With a unique and sustainable structure, long-term investors may find the higher expense ratio tolerable thanks to the active management.
4. iPath Pure Beta Broad Commodity ETN
The iPath Pure Beta Broad Commodity ETN tracks the Barclay Commodities Index, which places greater weight on liquid commodities. As a result, the iPath PBBC is considerably liquid for its size, holding just $55.56 million in assets yet moving over $69,000 worth of shares on a daily basis.
This also means that the fund does not showcase the high crude oil holdings that most other commodities funds focus on; the iPath PBBC currently holds oil contracts and gold in almost equal percentages.
A solid choice for investors who are looking to move away from commodities funds heavily weighted towards the energy sector, the iPath Pure Beta Broad Commodity ETN offers investors high liquidity and a lower-than-average expense ratio of 0.70%.
5. iPath Bloomberg Commodity Index Total Return ETN
The iPath Bloomberg Commodity Index Total Return ETN is a commodities ETF that places equal weight between dollar-amount production and liquidity to balance its percentage holdings.
The fund attempts to take the following four principles into consideration when creating the portfolio: economic significance, diversification, liquidity, and market reliability. The end result is a well-diversified find that holds a 35% stake in agricultural products, 22% in the energy sector, 19% in precious metals, and 18% in industrial metals and products.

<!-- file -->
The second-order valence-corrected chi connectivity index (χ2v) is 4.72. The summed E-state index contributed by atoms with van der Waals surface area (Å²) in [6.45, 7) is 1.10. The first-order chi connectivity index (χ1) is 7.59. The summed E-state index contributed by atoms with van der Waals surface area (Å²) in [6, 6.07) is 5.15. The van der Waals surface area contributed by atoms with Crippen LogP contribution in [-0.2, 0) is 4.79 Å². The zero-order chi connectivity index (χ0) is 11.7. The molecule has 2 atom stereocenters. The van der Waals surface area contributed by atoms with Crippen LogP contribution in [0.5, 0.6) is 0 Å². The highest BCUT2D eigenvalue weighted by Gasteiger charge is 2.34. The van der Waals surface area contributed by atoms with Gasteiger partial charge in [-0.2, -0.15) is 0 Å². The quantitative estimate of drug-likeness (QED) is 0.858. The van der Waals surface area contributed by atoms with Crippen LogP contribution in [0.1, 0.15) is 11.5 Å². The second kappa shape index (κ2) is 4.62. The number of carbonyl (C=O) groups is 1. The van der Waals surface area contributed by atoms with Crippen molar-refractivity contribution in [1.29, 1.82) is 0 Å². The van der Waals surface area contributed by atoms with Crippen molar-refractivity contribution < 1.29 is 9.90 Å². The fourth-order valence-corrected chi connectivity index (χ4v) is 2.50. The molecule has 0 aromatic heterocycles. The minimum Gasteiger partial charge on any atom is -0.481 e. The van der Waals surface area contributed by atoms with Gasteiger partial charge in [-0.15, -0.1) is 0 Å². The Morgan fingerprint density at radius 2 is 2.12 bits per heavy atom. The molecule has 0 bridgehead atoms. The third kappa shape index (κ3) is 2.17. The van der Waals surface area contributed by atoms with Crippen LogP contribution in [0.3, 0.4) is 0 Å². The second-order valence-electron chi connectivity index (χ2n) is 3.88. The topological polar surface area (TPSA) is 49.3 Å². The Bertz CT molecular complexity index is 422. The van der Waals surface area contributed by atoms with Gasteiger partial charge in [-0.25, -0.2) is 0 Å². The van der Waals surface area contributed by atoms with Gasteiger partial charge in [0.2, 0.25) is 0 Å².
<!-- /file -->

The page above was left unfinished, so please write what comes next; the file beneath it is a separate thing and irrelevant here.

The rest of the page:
The fund holds over $861 million in assets and seeing an average daily trading volume of $7 million. The fund’s expense ratio is 0.75%, which is lower than most other options, and the fund offers a wide and equally weighted exposure to the commodities market.
You’ll like this fund if you have an eye towards sustainability; it has a minimized emphasis on non-renewable resources.
6. Invesco Optimum Yield Diversified Commodity Strategy No K-1 Portfolio
The Invesco Optimum Yield Diversified Commodity Strategy No K-1 Portfolio has an exceptionally low expense ratio of 0.61%, unique for an actively managed fund.
The fund seeks to outperform the DBIQ Opt Yield Diversified Comm Index ER, an index that tracks the performance of futures contracts of 14 of the world’s most commonly-traded commodities.
The fund’s major holdings are in futures contracts related to crude oil, gasoline, gold, wheat, and corn providers. A well-diversified fund that limits volatility, the Invesco Optimum Yield Diversified Commodity Strategy No K-1 Portfolio offers a great introduction to the commodities sector while also maintaining lower fees for less prominent investors.
Invesco Optimum Yield Diversified Commodity Strategy No K-1 Portfolio performance
Despite the fact that commodity ETFs first appeared on the market in 2003, the sector is still learning how to handle a large amount of volatility that comes along with liquid investments.
Smart investors can protect themselves and their savings by complementing niche commodity ETFs with a well-rounded total market index fund.